What are Business Analysis Deliverables?

Business analysis deliverables are tangible results of the process of analysing and improving business processes. 

Documents, diagrams, reports, and other materials may be included. Requirements documents, process flow diagrams, use cases, stakeholder analyses, feasibility studies, and impact assessments are examples of common outputs. 

Depending on the project, organisation, and industry, the specific deliverables may differ.

How do I create a business analysis deliverable?

There are various steps involved in creating a business analysis deliverable:

1. Determine Stakeholders: Determine who the project or initiative’s major stakeholders are. Individuals or groups affected by the changes are included.

2. Collect Requirements: Gather and document the project’s requirements. This entails recognising stakeholders’ demands and translating them into clear, detailed, and actionable statements.

3. Analyze Requirements: Examine the requirements collected to find patterns, conflicts, and gaps. This process ensures that the requirements are complete, consistent, and relevant to the project’s objectives.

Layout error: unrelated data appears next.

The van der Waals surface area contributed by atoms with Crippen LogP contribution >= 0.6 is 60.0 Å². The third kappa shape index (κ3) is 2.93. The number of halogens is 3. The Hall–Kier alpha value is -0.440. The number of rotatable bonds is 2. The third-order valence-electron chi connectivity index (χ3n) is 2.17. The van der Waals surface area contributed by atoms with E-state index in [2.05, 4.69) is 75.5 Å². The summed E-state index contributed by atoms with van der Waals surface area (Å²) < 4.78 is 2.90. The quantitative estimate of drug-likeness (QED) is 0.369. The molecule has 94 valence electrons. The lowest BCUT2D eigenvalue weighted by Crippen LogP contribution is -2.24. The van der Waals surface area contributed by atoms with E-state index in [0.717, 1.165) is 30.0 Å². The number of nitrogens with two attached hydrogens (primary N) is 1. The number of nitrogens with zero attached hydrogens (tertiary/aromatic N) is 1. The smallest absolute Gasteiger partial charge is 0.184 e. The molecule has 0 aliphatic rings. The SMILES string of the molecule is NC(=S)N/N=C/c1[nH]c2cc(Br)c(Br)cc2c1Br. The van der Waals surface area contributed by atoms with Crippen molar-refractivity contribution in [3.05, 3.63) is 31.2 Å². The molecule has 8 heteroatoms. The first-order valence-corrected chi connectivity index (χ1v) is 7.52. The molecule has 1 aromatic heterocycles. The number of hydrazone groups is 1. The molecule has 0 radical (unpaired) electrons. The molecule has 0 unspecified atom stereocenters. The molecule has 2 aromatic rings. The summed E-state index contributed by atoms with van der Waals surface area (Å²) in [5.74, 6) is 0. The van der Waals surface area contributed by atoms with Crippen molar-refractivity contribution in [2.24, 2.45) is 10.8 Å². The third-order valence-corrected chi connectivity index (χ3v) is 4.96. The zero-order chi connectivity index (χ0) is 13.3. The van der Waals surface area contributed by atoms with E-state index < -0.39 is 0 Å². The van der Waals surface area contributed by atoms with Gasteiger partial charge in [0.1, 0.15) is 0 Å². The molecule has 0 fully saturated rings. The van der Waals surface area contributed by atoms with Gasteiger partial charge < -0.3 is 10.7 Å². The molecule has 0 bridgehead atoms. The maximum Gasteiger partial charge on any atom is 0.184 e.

4. Create Documentation: Create the necessary documentation based on the requirements analysis. This may comprise requirement specifications, process flow diagrams, use cases, and other documentation.

5. Review and Validate: With stakeholders, go over the deliverables to ensure accuracy and completeness. Verify that the requirements documented appropriately represent their needs and expectations.

6. Refine and Iterate: Incorporate stakeholder comments and refine deliverables as appropriate. Iterative refining contributes to documentation that is as clear and precise as feasible.

7. Document Assumptions and Limitations: Document any assumptions established throughout the analytical phase, as well as any restrictions that may affect the scope or implementation of the project.

8. Obtain Signature: Once the deliverables have been completed and assessed, obtain formal approval from the necessary parties. This represents their acceptance and approval of the documented requirements.

9. Notify Changes: If the project requires changes to existing procedures or systems, ensure that these changes are communicated appropriately to facilitate a smooth transition.

10. Maintain Documentation: As the project advances and changes occur, keep the deliverables up to date. This ensures a consistent source of information throughout the project.

Remember that the particular processes and deliverables will vary depending on the scale, approach, and sector of the project.

Throughout the process, effective communication, collaboration, and attention to detail are critical.